If recent forecasts are to be believed, a crisis is looming governed by the increasing contradiction between the forces and relations of production: automation will determine a new social order either within capitalism or beyond it. Will the result be utopian or dystopian (and perhaps it is a mistake to anticipate a benevolent, let alone socialist, ‘postcapitalism’)? Such developments would generate reconfigurations and reconceptualizations of the relations between work, leisure and culture. This conference will focus on these relations as they are currently developing and as they might do in the future. It will ask:

  • how has culture contributed to the critique of work – or how might it?
  • what kinds of future are currently anticipated within cultural production, and to what extent are our political imaginaries influenced by them?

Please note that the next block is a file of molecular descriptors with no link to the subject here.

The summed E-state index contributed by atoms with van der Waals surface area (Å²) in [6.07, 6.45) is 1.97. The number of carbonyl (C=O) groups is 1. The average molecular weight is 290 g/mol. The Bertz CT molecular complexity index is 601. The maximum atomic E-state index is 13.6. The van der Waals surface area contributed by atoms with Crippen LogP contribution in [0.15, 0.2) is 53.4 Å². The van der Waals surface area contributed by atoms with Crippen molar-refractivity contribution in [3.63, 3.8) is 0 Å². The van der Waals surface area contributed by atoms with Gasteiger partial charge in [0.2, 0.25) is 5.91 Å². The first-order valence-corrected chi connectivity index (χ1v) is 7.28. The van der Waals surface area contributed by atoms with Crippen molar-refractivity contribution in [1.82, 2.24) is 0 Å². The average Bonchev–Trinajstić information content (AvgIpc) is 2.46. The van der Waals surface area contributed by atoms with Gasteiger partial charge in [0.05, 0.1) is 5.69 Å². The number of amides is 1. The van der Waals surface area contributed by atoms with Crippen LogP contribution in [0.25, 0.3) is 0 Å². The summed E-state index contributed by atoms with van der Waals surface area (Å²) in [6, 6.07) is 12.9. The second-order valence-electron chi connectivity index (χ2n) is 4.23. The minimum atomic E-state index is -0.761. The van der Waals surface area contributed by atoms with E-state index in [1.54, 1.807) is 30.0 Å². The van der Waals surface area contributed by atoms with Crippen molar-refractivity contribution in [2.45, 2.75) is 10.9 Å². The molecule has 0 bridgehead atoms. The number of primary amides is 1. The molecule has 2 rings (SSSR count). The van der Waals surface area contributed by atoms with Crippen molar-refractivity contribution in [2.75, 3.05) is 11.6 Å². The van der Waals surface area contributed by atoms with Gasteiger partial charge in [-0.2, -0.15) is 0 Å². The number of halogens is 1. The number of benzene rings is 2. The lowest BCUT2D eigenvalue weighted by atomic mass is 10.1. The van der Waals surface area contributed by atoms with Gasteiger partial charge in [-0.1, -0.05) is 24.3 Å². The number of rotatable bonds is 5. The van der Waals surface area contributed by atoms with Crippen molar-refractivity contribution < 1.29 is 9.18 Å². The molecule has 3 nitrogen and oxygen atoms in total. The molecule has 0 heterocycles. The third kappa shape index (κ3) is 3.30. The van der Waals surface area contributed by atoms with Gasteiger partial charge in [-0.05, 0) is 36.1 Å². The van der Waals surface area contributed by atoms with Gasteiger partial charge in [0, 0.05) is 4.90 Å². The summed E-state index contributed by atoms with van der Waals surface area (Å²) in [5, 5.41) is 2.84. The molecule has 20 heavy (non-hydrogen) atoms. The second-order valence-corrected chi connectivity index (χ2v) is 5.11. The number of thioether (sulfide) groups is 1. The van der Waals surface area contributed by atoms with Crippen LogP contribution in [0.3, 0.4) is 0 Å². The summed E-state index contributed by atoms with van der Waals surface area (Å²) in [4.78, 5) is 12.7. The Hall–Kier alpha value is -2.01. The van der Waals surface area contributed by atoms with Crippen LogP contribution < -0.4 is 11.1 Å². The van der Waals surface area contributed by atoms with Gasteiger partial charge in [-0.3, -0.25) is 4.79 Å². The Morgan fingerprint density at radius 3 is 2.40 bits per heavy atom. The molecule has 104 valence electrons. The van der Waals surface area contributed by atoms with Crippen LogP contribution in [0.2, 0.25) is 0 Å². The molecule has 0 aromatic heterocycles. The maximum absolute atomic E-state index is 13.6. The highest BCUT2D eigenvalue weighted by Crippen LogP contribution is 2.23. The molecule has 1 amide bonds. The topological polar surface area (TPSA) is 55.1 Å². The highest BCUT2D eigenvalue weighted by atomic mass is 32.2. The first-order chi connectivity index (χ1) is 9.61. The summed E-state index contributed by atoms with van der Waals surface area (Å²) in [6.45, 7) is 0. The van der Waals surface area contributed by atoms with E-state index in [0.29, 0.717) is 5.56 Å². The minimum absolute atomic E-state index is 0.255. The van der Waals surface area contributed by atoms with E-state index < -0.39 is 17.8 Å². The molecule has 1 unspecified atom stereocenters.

• how is technology reconfiguring cultural forms and relations (e.g. between producers and consumers)?
  • does automation necessarily threaten an ecologically catastrophic future based on still greater productivity, and what potential is there for a non-consumerist culture?
  • what does cultural production have to tell us about the contemporary state of the work ethic and what norms or moralities might lie beyond it?
  • what contributions might subcultural formations make to the larger critique of work-and-leisure?


Contact organisers David Alderson (david.alderson@manchester.ac.uk) and Phil O’Brien (philip.obrien@manchester.ac.uk)